Pilates 101: Core strength, injury rehabilitation, and the benefits of stretching and relaxation.

Many people begin Pilates lessons as a means to improve their overall health, enhance athletic performance, and recover from injury. Many of my clients have started Pilates on the recommendation of their doctor, physical therapist, or friend or family member who felt that they would benefit from strengthening their core and improving their flexibility.. The Pilates method of exercise is one of the most recommended ways to safely and effectively strengthen your core and stretch tight muscles. Pilates is especially recommended for people who need to build core strength due to a spine, hip or shoulder injury. “The Core” refers to what Joseph Pilates called the body’s “powerhouse” of muscles. These are the muscles of the abdominals, low back, pelvic floor and hips. These muscles wrap around the torso, spine and the internal organs like a girdle or corset. The core muscles create a strong and stable central pillar to support the body’s functional movement. Core strength refers to the ability to efficiently recruit these muscles during daily, functional activities in order to prevent injury, maintain correct posture, and to protect injured tissue or bones. Pilates has been found to be extremely effective in building core strength, since it emphasizes concentration, control, movement quality, and deep breathing.

For many chronic conditions or injuries, daily stretching and exercising will become a necessary part of life until the condition improves. For maximum benefit, working with a trainer or attending a good group class 1-3 times per week is ideal, but the benefits of Pilates can also be achieved at home with a book or video as part of your exercise routine. Look for Pilates trainers who are certified and experienced in working with people who have your condition or abilities. Not all exercises are appropriate for every body. A good trainer will use his/her experience to teach you the difference between a “good pain” and a “bad pain.” If an exercise causes sharp, shooting or aching pain or just does not feel right, skip it. When you begin a new exercise or stretch, your body may be tight or weak and resistant to the movement. With a little practice and patience, muscles will eventually become stronger and more flexible. Start slow and gentle. When stretching, a good rule of thumb is to hold a stretch for a minimum of 30 seconds and a maximum of 2 minutes. Even though you may be stiff, a stretch should feel good and help to release tension. If a stretch is causing pain, tension, or you find that you are holding your breath, you are probably pushing too hard or not in the correct position. Your trainer will help you to develop your body awareness so that you are properly aligned while stretching. Never stretch to where you feel the stretch or pain in the joints or ligaments.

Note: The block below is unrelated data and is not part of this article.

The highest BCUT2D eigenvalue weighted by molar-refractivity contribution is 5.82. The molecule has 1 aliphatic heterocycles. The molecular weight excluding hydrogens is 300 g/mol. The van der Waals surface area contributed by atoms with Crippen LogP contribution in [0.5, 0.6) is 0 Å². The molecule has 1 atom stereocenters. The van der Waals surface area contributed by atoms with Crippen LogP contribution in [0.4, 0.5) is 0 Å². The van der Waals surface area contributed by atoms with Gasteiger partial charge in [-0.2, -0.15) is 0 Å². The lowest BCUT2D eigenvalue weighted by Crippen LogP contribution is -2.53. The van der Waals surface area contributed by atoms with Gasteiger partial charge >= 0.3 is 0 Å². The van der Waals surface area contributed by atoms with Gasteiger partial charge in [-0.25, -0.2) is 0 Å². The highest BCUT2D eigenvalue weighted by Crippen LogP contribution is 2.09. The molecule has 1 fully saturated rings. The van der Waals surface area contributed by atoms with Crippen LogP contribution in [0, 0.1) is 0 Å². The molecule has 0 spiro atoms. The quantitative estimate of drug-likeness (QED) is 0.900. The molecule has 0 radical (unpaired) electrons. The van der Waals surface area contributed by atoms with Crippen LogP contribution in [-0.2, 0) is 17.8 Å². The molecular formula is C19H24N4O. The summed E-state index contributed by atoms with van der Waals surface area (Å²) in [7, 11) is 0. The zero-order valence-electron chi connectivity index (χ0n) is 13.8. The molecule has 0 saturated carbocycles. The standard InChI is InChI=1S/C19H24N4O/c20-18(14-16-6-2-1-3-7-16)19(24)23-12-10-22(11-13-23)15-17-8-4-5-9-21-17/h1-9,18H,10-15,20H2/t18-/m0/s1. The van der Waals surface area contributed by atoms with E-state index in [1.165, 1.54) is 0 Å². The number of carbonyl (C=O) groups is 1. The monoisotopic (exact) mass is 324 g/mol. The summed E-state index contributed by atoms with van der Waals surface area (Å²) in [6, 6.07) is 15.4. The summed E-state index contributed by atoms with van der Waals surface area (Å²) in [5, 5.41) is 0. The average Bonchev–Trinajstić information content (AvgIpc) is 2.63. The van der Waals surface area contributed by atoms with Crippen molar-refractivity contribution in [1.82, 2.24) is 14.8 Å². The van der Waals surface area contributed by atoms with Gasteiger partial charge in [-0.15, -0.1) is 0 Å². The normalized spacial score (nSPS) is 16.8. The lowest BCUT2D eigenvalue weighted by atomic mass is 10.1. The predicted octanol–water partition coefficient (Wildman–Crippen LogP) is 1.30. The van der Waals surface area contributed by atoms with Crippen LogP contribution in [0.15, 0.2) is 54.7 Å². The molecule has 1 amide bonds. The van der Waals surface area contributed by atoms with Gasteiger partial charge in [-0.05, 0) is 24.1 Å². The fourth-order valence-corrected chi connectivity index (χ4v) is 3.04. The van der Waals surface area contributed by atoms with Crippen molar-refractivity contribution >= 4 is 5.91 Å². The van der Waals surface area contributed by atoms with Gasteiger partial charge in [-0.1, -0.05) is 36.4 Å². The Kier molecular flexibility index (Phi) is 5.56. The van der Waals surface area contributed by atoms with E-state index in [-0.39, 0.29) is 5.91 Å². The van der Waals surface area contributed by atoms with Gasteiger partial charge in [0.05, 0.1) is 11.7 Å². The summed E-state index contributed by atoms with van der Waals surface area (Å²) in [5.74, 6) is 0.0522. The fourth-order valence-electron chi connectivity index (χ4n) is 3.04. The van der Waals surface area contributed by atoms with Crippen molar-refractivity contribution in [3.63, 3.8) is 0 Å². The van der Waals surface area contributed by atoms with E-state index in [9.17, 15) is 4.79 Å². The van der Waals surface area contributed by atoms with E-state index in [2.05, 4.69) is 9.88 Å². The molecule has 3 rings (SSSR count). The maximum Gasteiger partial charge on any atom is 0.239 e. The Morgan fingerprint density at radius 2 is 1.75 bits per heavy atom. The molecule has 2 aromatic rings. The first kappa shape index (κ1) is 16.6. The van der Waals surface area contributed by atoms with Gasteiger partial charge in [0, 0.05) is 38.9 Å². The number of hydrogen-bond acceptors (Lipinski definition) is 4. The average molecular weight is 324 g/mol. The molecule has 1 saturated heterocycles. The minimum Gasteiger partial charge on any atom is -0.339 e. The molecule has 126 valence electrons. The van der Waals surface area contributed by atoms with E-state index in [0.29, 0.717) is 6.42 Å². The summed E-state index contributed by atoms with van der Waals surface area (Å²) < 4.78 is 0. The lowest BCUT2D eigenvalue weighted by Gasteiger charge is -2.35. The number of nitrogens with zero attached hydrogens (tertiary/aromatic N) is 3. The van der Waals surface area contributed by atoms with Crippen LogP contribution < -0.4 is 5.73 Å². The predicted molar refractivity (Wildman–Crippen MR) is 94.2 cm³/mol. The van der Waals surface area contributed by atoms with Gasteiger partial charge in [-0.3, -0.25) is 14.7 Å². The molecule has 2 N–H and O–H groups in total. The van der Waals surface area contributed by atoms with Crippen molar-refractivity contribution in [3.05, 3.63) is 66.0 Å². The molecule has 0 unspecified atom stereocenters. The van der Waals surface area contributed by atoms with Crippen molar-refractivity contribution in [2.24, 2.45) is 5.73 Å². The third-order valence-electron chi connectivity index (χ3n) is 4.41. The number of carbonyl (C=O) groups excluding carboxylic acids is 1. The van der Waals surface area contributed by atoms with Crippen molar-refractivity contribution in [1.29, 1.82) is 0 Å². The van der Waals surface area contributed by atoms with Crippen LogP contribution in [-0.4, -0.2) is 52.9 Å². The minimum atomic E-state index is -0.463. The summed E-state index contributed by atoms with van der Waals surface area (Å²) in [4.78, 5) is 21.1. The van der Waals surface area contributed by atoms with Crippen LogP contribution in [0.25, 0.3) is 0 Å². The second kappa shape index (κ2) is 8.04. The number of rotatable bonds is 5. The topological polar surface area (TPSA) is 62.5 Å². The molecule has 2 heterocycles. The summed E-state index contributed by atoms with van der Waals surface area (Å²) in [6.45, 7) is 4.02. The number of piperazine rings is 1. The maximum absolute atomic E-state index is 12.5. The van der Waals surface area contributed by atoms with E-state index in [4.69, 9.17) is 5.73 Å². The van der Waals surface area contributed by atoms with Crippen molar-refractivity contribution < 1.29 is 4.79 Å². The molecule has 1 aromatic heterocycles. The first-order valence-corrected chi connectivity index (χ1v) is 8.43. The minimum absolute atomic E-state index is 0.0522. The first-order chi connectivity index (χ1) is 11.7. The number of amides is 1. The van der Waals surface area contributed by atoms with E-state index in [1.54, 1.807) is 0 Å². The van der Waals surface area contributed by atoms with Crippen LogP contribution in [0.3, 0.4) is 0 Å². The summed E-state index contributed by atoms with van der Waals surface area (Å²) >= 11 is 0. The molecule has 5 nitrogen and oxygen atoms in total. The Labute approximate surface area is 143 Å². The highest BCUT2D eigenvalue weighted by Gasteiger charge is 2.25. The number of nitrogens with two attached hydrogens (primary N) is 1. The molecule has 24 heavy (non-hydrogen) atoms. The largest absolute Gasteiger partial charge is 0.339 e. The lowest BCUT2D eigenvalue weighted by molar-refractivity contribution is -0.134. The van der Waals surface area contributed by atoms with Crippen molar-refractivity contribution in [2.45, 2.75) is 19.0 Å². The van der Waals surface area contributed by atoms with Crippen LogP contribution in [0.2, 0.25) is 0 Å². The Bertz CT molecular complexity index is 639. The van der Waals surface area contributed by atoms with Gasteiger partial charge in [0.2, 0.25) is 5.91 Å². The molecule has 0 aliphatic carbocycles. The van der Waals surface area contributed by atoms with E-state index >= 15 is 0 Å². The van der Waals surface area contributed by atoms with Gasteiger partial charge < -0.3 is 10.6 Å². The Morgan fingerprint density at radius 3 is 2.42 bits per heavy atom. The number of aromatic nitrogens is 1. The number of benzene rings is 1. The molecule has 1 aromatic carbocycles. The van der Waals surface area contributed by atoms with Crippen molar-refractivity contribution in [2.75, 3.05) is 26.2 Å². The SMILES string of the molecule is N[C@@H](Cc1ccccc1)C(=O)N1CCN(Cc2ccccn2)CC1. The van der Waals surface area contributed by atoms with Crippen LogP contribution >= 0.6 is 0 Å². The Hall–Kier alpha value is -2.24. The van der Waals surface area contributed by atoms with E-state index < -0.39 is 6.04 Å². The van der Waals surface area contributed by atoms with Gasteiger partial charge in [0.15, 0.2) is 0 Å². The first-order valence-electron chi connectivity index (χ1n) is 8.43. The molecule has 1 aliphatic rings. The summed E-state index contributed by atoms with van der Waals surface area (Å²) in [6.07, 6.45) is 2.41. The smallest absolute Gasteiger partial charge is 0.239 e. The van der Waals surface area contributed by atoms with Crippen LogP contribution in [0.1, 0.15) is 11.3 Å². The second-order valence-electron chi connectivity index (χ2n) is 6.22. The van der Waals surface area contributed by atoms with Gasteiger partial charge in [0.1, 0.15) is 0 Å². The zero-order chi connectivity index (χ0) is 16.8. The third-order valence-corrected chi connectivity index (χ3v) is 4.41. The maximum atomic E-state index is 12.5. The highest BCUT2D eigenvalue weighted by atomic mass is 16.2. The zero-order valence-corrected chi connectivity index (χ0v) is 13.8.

Deep relaxation is also an important element in whole body wellness and pain management. 1-15 minutes of deep breathing while lying on your back either on a foam roller or with your legs supported on a bolster, pillow or a chair will help your spine to decompress and will also relax your stressed-out body and mind. Breathing fully into your chest, belly and back can send a message to your nervous system that you are not in “fight or flight mode,” and that it can release all of those adrenaline-fueled pain messages that it keeps sending throughout your body. Your quiet relaxation time is also an opportunity to repeat a positive mantra or affirmation to yourself of your choosing that reaffirms your body’s health and well-being. Above all, be patient with your learning and healing process, have fun exercising, and tell yourself that you are doing something good for the long-term health of your body!

This entry was posted in Uncategorized. Bookmark the permalink.